Purpose: To assess whether body movement accompanying jaw movement exists even in sitting position, and, if so, to investigate differences of body movements in the sitting and standing positions. Method: The subjects were six men (age, 25-29 years, mean, 27.0 years) without stomatognathic problems. During the measurements, their Camper's planes were kept horizontal. One measurement sequence consisted of 20 s of tapping preceded and followed by 10 s of intercuspation. Mandibular movements (lower incisor point) were measured by referring to a coordinate system located on the maxilla, and head movements (upper incisor, condyle, etc) with TRIMETII (Tokyo Sizaisya) and body movements (sternum point) in sagittal plane were measured by referring to a coordinate system located on the floor with Proreflex (Qualisys). Results: Body movements accompanying jaw movements were detected even in sitting position. The ratio of body movements to jaw movements was significantly larger in standing position than in sitting position using Wilcoxon matched-pairs signed-rank test. Peak power of body movement at corresponding frequency to the open-close movement was significantly larger in standing position than in sitting position using Wilcoxon matched-pairs signed-rank test. On the other hand, there was no difference between sitting and standing position in probability of body movement detection by the original wave analysis using Wilcoxon matched-pairs signed-rank test. Conclusion: Body movements accompanying jaw movements were detected even in sitting position, and were smaller than in standing position. However, the probability of movements detected in original wave had no difference between the positions. Thus we concluded that we can analyze body movements during mastication in natural sitting position.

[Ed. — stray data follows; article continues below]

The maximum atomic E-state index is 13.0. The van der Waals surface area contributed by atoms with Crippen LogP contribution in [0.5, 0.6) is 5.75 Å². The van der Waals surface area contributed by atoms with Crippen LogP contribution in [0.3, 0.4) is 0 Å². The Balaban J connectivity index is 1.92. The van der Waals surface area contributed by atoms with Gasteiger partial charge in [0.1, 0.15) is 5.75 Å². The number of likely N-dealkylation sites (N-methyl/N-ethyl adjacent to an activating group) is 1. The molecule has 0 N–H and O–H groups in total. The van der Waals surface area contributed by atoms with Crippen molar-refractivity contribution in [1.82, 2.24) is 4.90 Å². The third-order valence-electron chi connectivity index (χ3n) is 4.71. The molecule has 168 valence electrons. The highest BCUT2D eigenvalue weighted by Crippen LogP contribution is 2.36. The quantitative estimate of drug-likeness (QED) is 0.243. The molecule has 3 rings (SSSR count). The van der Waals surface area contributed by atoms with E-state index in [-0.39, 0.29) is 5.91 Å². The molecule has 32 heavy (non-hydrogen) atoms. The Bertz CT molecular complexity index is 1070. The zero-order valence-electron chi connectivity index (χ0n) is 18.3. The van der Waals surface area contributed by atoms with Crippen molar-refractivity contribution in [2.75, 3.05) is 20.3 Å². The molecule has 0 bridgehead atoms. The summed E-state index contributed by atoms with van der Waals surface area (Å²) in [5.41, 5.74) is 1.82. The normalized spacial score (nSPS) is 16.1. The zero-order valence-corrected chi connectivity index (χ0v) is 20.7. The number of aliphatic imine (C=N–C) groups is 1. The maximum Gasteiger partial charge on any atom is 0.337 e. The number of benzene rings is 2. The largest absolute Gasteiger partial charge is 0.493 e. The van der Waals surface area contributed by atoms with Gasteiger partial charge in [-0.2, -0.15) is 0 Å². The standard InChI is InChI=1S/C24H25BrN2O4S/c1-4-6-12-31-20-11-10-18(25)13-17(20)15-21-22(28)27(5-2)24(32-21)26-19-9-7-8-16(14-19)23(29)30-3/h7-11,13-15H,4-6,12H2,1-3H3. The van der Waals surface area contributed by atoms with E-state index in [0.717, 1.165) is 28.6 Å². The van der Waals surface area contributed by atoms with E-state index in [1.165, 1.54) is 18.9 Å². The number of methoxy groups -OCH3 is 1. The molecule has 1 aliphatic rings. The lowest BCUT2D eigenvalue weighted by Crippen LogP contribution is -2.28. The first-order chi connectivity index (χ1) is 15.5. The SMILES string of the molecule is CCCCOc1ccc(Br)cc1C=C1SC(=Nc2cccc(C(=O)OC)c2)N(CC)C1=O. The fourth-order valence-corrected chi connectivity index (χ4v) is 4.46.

Purpose: The purpose of this study was to clarify the effect of different chewing rates on salivary cortisol levels as a stress indicator. Methods: The subject group consisted of 16 healthy males. They were required to rest for 30 min, and then given arithmetic calculations to perform for 30 min as stress loading. Immediately after, the first set of saliva specimens (S1) was collected over a period of 1 min to measure cortisol levels. Next, they were asked to chew a tasteless gum base for 10 min, and the second set of saliva specimens (S2) was collected in the same manner. They were then required to rest for 10 min, after which the third set of saliva specimens (S3) was collected. Chewing rates were set to slow, habitual, and fast in time with a metronome. Salivary cortisol levels were analyzed by radioimmunoassay. Changes in salivary cortisol levels comparing S1 with S2, and S1 with S3 were determined. Results: Changes in salivary cortisol levels between S1 and S2 showed a reduction of 4.7%, 14.6%, and 16.2% with slow, habitual, and fast chewing, respectively. A significant difference was observed between slow and fast chewing. Changes in salivary cortisol levels between S1 and S3 showed a reduction of 14.4%, 22.2%, and 25.8% with slow, habitual, and fast chewing, respectively. A significant difference was observed between slow and fast chewing. Conclusion: This study showed that differences in chewing rate affected salivary cortisol levels as a stress indicator, and suggested that the effect on stress release with fast chewing is greater than that with slow chewing.